Archive for the ‘Volcano Suns’ Category

Sounds Like Hell: Volcano Suns

Friday, July 25th, 2014

Sounds Like Hell is an irregular feature on old and new noise rock.

When Volcano Suns re-issued their first two records in 2009, the announcement was accompanied by the following statement:

“People can’t seem to help themselves when describing either a little known band they used to love, or more commonly, a band they were more likely in … as “seminal”. E.G. “The Blake Babies were a seminal early independant group” ect and blah blah blah…any band described as seminal were filled, more than likely, with seminal fluid…
How about a new definition for “seminal”: a musical group that is vastly overrated because of their well deserved underrated-ness…”

It’s hard to disagree, and I’m not going to tell you that Volcano Suns were the most under-appreciated band of the indie rock explosion, but they were pretty fucking good.

After the dissolution of indie rock pioneers Mission of Burma, drummer Peter Prescott poached the members of fellow Boston band Disneyland to form Volcano Suns: a sardonic, proto-grunge outfit with a love of chunky bass lines and guitar fuzz.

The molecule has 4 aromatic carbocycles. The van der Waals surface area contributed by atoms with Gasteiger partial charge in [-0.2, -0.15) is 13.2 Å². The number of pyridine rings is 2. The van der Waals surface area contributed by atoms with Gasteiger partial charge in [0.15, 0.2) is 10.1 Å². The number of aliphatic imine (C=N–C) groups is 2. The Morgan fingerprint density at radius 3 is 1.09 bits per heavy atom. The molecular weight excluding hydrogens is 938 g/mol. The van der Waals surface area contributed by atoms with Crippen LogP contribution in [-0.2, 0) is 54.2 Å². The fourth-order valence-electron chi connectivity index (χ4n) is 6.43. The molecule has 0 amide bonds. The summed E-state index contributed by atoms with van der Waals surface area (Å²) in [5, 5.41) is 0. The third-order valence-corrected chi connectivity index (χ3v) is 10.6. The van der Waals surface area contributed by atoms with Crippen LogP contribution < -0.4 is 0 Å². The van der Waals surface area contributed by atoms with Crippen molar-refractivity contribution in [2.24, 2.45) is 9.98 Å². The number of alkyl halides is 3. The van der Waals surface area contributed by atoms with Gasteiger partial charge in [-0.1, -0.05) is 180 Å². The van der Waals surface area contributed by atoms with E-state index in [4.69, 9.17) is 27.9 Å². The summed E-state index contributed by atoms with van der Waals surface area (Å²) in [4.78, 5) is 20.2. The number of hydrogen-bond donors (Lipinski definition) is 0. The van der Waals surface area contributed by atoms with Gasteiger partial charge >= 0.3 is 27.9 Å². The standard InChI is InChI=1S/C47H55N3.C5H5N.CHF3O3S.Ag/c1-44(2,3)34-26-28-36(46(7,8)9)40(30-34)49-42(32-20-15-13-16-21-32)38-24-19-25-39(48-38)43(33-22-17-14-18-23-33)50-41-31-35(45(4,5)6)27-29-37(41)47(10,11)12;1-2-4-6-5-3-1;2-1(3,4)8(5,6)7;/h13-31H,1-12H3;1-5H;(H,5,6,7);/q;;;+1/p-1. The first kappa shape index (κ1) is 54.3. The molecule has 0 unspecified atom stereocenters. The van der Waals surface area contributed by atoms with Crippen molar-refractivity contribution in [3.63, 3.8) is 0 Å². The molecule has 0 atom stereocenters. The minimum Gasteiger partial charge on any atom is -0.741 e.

There are plenty of aesthetic similarities with Mission of Burma – Prescott performs vocal duties in both bands and his deadpan wail stands out more than most anything, as well as his penchant for anthemic choruses. But whereas Mission of Burma favoured crisp guitars and rapid-fire rhythms, Volcano Suns’ sound is rooted in a kind of contained chaos and bombast, and almost drunken in its delivery.

Bob Weston – who’d later join Shellac in 1993 and follow Prescott into a reunited Mission of Burma in 2004 – jumped on board in 1987 for album number three, the excellent Bumper Crop. In 1988 they jumped to SST for a couple of records before releasing their final album – the Albini-engineered Career in Rock – on Chicago label Quarterstick in 1991.

Despite resurfacing briefly for a reunion in 2005 and the reissues in 2009, Volcano Suns remain largely unknown. (“Even with two lauded reissues, Volcano Suns ducks fame, escaping a certain fate” reads an Indyweek headline.) Some more signs of life came earlier this month, though, as Merge Records just put out a lo-fi live recording from 1986. It’s primitive and messy, but that’s half the fun and I’ll take what I can get.